Natural gas marches on despite Supreme Court CPP ruling
The US Supreme Court’s decision to halt implementation of the Clean Power Plan (CPP) is unlikely to curb rising demand for natural gas or investment in natural-gas infrastructure, FC Gas Intelligence has been told.
Matt Stanberry, Vice President of Market Development for Advanced Energy Economy (AEE), a national business organization promoting clean energy, said low prices have kept demand for natural gas high, and that trend is expected to continue throughout the period of CPP litigation.
“While the stay could create some near-term uncertainties around energy investments, our analysis shows that existing market forces are already driving natural-gas pipeline expansion that would likely be sufficient to meet most of the natural-gas needs under the Clean Power Plan. While there are many factors that will affect the role of natural-gas generation under the Clean Power Plan, assuming it is ultimately upheld by the Court, the stay is not one of them,” he said.
A recent AEE report found that ongoing changes in the US natural gas market – independent of the CPP – were driving increases in pipeline-gas infrastructure, prompted by dramatic growth in new gas supplies from areas like the Marcellus and Utica shales. The report found that compliance with the CPP, even under an unlikely “stress test” scenario of unexpectedly high gas usage, would only increase gas-infrastructure needs by 3% to 7%.
Economic factors more significant
The Supreme Court voted 5-4 in February in favor of a request by 27 states and several major business groups to halt the CPP. The decision means the regulations cannot be implemented until its legality is resolved. The Obama Administration’s plan aimed to lower CO2 emissions from power generation by 32% in 2030 compared to 2005 levels. Increased generation from existing natural gas combined-cycle (NGCC) units was named as one of four “building blocks” toward emissions reduction.
Although the decision took many in the energy sector by surprise, various sources pointed out to FC Gas Intelligence that other trends were having a greater impact on energy policies.
“Economic factors have been and continue to be more significant than environmental regulations,” said Marcia Blomberg, spokesperson for ISO New England, the regional transmission organization serving Connecticut, Maine, Massachusetts, New Hampshire, Rhode Island, and Vermont.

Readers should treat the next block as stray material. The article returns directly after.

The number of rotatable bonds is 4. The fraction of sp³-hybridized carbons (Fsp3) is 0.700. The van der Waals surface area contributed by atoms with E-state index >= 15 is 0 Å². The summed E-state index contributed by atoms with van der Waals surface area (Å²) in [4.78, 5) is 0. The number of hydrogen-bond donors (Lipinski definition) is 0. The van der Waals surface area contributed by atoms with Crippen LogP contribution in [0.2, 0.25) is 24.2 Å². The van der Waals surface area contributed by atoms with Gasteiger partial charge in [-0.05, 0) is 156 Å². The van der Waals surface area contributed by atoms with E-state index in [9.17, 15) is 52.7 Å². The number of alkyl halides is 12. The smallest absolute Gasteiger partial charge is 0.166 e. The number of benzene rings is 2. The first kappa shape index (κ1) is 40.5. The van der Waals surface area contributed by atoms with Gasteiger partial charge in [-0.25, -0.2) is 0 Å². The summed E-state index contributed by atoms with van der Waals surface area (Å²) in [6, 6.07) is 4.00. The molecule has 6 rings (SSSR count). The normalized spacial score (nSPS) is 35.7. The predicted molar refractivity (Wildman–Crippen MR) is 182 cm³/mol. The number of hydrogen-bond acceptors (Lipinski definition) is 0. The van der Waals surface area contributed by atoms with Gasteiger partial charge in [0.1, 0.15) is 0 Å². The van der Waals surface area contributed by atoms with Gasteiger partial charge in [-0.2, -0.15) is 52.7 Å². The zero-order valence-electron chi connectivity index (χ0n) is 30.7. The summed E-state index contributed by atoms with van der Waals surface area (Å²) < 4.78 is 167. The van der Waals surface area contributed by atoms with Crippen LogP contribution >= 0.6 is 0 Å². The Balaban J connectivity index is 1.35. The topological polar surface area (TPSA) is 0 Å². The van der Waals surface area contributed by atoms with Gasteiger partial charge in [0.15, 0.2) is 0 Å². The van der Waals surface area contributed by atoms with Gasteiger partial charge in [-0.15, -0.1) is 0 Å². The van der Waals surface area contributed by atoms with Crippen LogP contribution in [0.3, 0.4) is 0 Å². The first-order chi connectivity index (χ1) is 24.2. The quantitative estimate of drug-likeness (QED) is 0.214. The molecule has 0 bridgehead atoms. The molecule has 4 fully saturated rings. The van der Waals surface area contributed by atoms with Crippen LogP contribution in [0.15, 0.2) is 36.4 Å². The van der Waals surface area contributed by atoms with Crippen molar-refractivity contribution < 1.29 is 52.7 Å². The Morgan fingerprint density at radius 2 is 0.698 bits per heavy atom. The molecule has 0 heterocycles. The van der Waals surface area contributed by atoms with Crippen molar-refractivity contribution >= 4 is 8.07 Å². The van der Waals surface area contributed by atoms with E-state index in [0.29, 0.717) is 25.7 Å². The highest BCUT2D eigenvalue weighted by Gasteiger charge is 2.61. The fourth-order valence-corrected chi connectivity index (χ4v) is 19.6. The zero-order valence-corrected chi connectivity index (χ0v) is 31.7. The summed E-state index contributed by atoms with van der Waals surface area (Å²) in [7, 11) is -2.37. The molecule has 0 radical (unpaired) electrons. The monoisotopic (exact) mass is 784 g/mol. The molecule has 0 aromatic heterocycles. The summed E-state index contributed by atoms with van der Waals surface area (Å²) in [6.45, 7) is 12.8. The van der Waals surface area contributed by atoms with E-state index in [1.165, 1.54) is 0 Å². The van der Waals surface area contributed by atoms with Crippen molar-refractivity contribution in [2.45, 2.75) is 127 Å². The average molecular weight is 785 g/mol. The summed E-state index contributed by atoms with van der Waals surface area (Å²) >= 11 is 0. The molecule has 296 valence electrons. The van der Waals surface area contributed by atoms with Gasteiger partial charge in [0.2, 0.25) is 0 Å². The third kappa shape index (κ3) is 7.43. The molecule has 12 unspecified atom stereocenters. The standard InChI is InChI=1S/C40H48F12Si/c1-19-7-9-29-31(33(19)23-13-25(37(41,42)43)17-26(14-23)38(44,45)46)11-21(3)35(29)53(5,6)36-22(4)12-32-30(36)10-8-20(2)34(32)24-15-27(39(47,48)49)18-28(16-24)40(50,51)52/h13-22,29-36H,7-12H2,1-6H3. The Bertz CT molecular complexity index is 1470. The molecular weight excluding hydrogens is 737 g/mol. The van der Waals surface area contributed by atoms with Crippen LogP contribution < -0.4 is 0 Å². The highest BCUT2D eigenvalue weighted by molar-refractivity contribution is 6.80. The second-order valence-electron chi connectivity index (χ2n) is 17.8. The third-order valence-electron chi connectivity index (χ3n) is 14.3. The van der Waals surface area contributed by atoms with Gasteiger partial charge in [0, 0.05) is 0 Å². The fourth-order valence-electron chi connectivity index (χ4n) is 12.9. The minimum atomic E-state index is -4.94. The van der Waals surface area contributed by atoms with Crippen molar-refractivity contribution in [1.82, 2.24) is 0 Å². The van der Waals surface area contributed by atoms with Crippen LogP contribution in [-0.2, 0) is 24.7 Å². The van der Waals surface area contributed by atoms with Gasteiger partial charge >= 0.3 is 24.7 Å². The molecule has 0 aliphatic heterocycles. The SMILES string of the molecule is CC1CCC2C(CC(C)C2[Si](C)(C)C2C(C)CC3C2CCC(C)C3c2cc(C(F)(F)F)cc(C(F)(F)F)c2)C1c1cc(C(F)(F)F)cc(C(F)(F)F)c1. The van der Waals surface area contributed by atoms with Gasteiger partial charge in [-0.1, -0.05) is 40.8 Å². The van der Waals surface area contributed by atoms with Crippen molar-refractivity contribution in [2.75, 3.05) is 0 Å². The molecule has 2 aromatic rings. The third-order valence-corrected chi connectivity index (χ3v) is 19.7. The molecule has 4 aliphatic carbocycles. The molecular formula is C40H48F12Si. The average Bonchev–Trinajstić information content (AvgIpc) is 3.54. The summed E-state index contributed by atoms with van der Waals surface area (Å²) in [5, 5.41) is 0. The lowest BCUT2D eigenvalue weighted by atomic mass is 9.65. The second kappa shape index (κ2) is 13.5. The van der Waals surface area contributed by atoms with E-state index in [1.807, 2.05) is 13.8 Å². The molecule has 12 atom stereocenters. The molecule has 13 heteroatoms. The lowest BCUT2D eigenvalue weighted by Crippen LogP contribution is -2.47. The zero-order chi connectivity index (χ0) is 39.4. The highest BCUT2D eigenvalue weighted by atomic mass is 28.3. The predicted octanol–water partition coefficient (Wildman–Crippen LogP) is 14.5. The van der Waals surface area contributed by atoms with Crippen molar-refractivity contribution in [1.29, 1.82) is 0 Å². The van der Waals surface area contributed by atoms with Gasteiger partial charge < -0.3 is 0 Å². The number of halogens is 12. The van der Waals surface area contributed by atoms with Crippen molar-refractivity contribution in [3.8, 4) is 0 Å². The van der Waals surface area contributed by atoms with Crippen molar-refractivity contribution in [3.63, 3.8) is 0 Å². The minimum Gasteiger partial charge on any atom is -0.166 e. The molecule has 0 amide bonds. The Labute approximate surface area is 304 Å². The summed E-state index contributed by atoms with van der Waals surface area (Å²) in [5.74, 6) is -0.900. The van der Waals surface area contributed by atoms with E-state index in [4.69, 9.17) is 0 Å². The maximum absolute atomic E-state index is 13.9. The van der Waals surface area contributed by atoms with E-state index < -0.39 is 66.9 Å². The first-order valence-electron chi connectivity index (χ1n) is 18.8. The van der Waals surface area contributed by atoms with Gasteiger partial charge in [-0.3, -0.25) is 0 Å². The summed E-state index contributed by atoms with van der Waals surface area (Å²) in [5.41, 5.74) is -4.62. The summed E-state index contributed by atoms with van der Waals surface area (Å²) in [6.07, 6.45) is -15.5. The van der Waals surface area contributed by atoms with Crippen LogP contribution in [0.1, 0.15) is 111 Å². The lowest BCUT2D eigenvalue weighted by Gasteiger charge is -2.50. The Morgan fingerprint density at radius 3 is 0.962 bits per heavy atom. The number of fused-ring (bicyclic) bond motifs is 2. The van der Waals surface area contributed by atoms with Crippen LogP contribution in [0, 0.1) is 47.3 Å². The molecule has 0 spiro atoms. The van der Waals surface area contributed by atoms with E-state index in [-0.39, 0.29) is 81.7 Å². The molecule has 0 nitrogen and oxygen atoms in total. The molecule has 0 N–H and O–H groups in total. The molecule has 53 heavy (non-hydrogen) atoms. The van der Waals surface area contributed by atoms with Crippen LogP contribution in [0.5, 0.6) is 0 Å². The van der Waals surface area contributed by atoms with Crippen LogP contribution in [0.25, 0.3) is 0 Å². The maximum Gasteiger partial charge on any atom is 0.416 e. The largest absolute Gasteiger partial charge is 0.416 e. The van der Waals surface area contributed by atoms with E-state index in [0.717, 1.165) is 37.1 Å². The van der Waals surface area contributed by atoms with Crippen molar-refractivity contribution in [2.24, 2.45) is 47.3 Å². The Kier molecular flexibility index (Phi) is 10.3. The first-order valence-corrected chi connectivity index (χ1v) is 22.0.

“The New England states have generally had environmental regulations that were more stringent than federal requirements, and their current carbon policies, as well as potential changes to RGGI requirements [set under the Regional Greenhouse Gas Initiative by a grouping of states in the northeastern US and provinces in eastern Canada], appear to continue that trend, Blomberg said.
For its part, ISO New England will continue to provide support to the New England states as they develop their clean-energy policies, she added.
The Midcontinent Independent System Operator (MISO), serving much of the Midwest and South, predicted in a November 2015 analysis of the CPP that legal or political challenges to the rule would result in partial CPP implementation – but the delays would have no effect before 2022. Emissions reductions in the MISO regions would be identical in a partial CPP future, CPP future, or accelerated CPP future, through to 2022. From there the paths would diverge, with the partial CPP future seeing a 17% emissions reduction, compared to 34% and 43% respectively in the other two scenarios.
Replacing an aging fleet
Kenneth Hall, chairman of the Gas Turbine Association (GTA), listed low-cost natural gas, an aging fleet of thermal plants, and tougher emissions requirements at both the federal and state level, as major forces driving changes in how power is produced in the US.
While acknowledging the industry’s surprise at the court decision, he said the other forces will continue to reinforce the trend toward the deployment of cleaner energy systems.
“Gas turbines are, and will remain, a superior option for new generation and the repowering of older facilities,” Hall said, adding. “Gas turbines play a key role in backstopping solar and wind power generation, as they are ideally suited for the rapid and repeated cycling necessary to stabilize the grid as the power contribution from non-dispatchable renewables increases. Aeroderivatives are well known for this capability. Those as well as larger frame machines with improved cycling and turn-down ability are replacing older, less-efficient base load coal plants.”
As FC Gas Intelligence reported in January, lower costs for fuel and maintenance and reputation for reliability helped propel the use of natural gas in US electricity generation even before the CPP was released. And the Energy Information Administration has forecast that natural gas will account for almost one-third of the new utility-scale generating capacity added to the US power grid in 2016.
Hall, whose GTA represents all the major gas-turbine equipment manufacturers in the United States, is equally confident. He said: “As a result of continuing advances in gas-turbine technology, efficiency increases are enabling our nation to better meet the challenge of reducing the release of CO2 into the environment. Whatever the future might hold for the Clean Power Plan in terms of the judicial process, we expect many of the fundamental drivers for natural gas-fired power generation to remain firmly in place.”
By Nadav Shemer